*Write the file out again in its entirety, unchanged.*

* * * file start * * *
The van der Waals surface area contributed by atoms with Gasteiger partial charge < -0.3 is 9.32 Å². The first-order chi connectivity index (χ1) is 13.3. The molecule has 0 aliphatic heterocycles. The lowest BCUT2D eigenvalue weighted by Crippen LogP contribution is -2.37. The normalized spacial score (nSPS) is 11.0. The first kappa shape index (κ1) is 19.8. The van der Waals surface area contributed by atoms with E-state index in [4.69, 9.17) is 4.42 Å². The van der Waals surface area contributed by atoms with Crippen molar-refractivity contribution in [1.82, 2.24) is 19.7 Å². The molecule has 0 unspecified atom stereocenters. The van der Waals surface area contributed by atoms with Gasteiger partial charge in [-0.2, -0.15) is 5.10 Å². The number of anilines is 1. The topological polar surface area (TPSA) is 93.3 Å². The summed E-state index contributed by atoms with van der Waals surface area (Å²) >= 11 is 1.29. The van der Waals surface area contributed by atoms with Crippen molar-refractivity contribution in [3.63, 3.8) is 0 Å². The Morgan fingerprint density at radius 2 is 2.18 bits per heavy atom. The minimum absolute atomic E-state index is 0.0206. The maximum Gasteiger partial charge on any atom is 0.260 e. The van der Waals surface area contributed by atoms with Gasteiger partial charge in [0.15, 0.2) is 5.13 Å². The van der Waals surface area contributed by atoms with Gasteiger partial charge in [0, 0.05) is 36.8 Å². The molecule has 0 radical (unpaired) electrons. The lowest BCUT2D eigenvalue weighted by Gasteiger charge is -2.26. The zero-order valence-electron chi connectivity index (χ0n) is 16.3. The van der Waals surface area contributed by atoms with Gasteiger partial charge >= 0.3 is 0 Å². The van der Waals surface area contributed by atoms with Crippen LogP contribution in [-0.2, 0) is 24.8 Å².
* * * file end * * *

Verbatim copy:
The van der Waals surface area contributed by atoms with Gasteiger partial charge < -0.3 is 9.32 Å². The first-order chi connectivity index (χ1) is 13.3. The molecule has 0 aliphatic heterocycles. The lowest BCUT2D eigenvalue weighted by Crippen LogP contribution is -2.37. The normalized spacial score (nSPS) is 11.0. The first kappa shape index (κ1) is 19.8. The van der Waals surface area contributed by atoms with E-state index in [4.69, 9.17) is 4.42 Å². The van der Waals surface area contributed by atoms with Crippen molar-refractivity contribution in [1.82, 2.24) is 19.7 Å². The molecule has 0 unspecified atom stereocenters. The van der Waals surface area contributed by atoms with Gasteiger partial charge in [-0.2, -0.15) is 5.10 Å². The number of anilines is 1. The topological polar surface area (TPSA) is 93.3 Å². The summed E-state index contributed by atoms with van der Waals surface area (Å²) >= 11 is 1.29. The van der Waals surface area contributed by atoms with Crippen molar-refractivity contribution in [3.63, 3.8) is 0 Å². The Morgan fingerprint density at radius 2 is 2.18 bits per heavy atom. The minimum absolute atomic E-state index is 0.0206. The maximum Gasteiger partial charge on any atom is 0.260 e. The van der Waals surface area contributed by atoms with Gasteiger partial charge in [0.15, 0.2) is 5.13 Å². The van der Waals surface area contributed by atoms with Gasteiger partial charge in [0, 0.05) is 36.8 Å². The molecule has 0 radical (unpaired) electrons. The lowest BCUT2D eigenvalue weighted by Gasteiger charge is -2.26. The zero-order valence-electron chi connectivity index (χ0n) is 16.3. The van der Waals surface area contributed by atoms with Gasteiger partial charge >= 0.3 is 0 Å². The van der Waals surface area contributed by atoms with Crippen LogP contribution in [-0.2, 0) is 24.8 Å².